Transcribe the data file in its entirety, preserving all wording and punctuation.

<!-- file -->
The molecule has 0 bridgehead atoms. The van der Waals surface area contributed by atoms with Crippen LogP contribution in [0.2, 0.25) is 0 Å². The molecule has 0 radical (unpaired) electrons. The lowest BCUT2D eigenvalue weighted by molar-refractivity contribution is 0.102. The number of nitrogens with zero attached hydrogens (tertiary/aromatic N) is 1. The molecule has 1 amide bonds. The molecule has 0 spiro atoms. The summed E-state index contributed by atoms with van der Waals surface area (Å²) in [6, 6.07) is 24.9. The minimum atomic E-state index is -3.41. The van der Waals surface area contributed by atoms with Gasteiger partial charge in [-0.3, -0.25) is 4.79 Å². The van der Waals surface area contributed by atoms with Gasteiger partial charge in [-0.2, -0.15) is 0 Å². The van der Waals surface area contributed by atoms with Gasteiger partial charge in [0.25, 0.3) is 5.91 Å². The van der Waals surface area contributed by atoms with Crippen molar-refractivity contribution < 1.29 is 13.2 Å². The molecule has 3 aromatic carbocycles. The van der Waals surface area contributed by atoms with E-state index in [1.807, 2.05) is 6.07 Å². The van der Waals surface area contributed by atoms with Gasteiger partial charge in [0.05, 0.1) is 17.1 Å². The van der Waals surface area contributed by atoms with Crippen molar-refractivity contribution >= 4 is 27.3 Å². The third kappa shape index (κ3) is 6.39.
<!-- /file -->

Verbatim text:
The molecule has 0 bridgehead atoms. The van der Waals surface area contributed by atoms with Crippen LogP contribution in [0.2, 0.25) is 0 Å². The molecule has 0 radical (unpaired) electrons. The lowest BCUT2D eigenvalue weighted by molar-refractivity contribution is 0.102. The number of nitrogens with zero attached hydrogens (tertiary/aromatic N) is 1. The molecule has 1 amide bonds. The molecule has 0 spiro atoms. The summed E-state index contributed by atoms with van der Waals surface area (Å²) in [6, 6.07) is 24.9. The minimum atomic E-state index is -3.41. The van der Waals surface area contributed by atoms with Gasteiger partial charge in [-0.3, -0.25) is 4.79 Å². The van der Waals surface area contributed by atoms with Gasteiger partial charge in [-0.2, -0.15) is 0 Å². The van der Waals surface area contributed by atoms with Gasteiger partial charge in [0.25, 0.3) is 5.91 Å². The van der Waals surface area contributed by atoms with Crippen molar-refractivity contribution < 1.29 is 13.2 Å². The molecule has 3 aromatic carbocycles. The van der Waals surface area contributed by atoms with E-state index in [1.807, 2.05) is 6.07 Å². The van der Waals surface area contributed by atoms with Gasteiger partial charge in [0.05, 0.1) is 17.1 Å². The van der Waals surface area contributed by atoms with Crippen molar-refractivity contribution >= 4 is 27.3 Å². The third kappa shape index (κ3) is 6.39.